O'Moore Park is certainly the place to be this Sunday, as the SHC final replay between Borris-Kilcotton and Rathdowney-Errill takes place at 4pm.
After the drama and quality of the drawn game, there is sure to be huge interest in this rematch, as hurling supporters from around the county will be hoping for another shootout. It seems improbably that we'll be treated to anything similar this Sunday, but it is at least a possibility.
Neither side could be deemed defensive, and it is hard to see either dropping back a sweeper or trying to sit deeper and focus on blunting the opposition, rather than trying to play on the front foot. So many points came from long range in the drawn game as well that it almost makes even the idea of sitting deep redundant.
Attacking and playing at full speed seems to get the most out of the respective teams, so it wouldn't be advisable to move away from that game plan now.
In that regard, we could be treated to another exciting game, provided both teams can hit the target with some degree of regularity.
The only real area of improvement for both teams from the last day, however, is in defence. Rathdowney-Errill's full back line was badly exposed for both goals, as indeed was the Borris-Kilcotton full-back line for the two they conceded. For all four goals, there was a lack of pressure put on the scorer, and you can't play like that in the last line of defence and hope to avoid conceding goals. Both have plenty to improve in that regard.
The two week gap between the games is probably a bit excessive, but it would only have been granted at the request of both clubs, and it is easy to see why both wanted it. For Borris-Kilcotton, it allows them two more weeks to work on PJ Scully's injured quad muscle. He still played his part the last day, but if he gets more mobility back for the replay, he could be more of a threat from play.
It also gives Stephen Phelan's broken hand an extra two weeks to recover, and he would be a huge addition if he was in a position to play some part of the replay.
The same goes for Rathdowney-Errill, who lost Paddy Purcell to an ankle injury in the second half. The delay gives him more time to rehab, and he is such a key figure for them, that they will be grateful of the delay. Shane Dollard had only recently returned to action, and will benefit from another couple of weeks of training.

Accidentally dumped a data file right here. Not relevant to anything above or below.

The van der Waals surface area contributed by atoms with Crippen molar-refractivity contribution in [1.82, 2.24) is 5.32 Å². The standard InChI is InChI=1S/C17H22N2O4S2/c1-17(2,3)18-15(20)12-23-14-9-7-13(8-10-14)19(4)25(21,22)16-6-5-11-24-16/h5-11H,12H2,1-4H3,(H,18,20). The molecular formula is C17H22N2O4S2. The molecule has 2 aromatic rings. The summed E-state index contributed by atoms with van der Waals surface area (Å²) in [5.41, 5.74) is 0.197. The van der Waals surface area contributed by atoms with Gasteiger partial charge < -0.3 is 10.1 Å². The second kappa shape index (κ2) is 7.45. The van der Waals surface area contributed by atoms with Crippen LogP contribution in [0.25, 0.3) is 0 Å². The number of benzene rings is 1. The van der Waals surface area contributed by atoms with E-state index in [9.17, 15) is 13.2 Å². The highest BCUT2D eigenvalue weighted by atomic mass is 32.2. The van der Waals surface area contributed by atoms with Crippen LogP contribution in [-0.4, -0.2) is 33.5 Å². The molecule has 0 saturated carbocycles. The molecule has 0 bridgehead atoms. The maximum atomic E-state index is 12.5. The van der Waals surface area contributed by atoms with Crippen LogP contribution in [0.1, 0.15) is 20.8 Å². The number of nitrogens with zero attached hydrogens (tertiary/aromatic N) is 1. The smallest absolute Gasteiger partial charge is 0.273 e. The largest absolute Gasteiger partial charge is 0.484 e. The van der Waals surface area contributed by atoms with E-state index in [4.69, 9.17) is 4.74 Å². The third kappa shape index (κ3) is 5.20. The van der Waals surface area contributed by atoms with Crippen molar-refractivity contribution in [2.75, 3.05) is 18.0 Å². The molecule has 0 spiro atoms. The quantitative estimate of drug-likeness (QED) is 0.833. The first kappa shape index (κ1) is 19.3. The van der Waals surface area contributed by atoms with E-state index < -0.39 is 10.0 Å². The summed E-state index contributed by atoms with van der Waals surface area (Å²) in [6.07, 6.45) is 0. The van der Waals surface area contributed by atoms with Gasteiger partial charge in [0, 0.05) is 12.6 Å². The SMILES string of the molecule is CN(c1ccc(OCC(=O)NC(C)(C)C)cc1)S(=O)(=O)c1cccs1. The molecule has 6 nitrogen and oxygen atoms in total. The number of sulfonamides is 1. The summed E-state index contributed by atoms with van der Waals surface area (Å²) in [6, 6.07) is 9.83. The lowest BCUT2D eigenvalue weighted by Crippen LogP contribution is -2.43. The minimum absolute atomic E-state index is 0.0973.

Prior to the first game, Rathdowney-Errill looked like the team most in form, but Borris-Kilcotton's performance has forced us to re-evaluate what they are capable of. The question now is if they can replicate it.
Losing a lead late on, as they did in the draw, could affect them mentally, and again, having the extra week to get over that will do them no harm. Coming so close to a historic win only to see it taken away will not be an easy thing to make your peace with, but it does offer plenty of fuel for motivation.
When they look back on the game, they will realise that they played brilliantly for 63 minutes, and they shouldn't let those late points from Rathdowney-Errill cloud that.
The flip-side of that argument is, for Rathdowney-Errill, they could claim to have all the momentum after the draw. When Neil Foyle got Borris-Kilcotton's second goal to put them five points up with 15 minutes to go, they looked dead and buried, but they hauled themselves level. When they were two points down with time almost up, they hauled themselves level. They can take a lot of confidence from that, but they have to know that they can't keep chasing a game and expect to catch up every time.
Rathdowney-Errill will also need to pressure Borris-Kilcotton that bit more on the half back line and in midfield, because Borris-Kilcotton got a lot of scores from those areas. Aaron Dunphy, Joe Campion and Patrick Whelan scored 0-10, from play, between them, and so will need to be put under more pressure next time out.
Borris-Kilcotton, meanwhile, will have to try to put the shackles on Ross King and Tadgh Dowling, who scored 0-12 from play between them. Matthew Whelan in particular struggled on King when he came out to centre-forward, so he will be looking for an improvement in his performance.
When all is said and done, however, when it comes to picking a winner, we'll stick with Rathdowney-Errill. We gave them the nod ahead of the drawn game, and we won't change tack now, even if the first game was a lot closer than we were expecting.
They have been here before, after earning a replay with Clough-Ballacolla in 2012 before going on to win the replay, so they know what to do. We're not expecting another 56 score shootout, but there's no reason to think it won't be another brilliant game. Sunday can't come quick enough.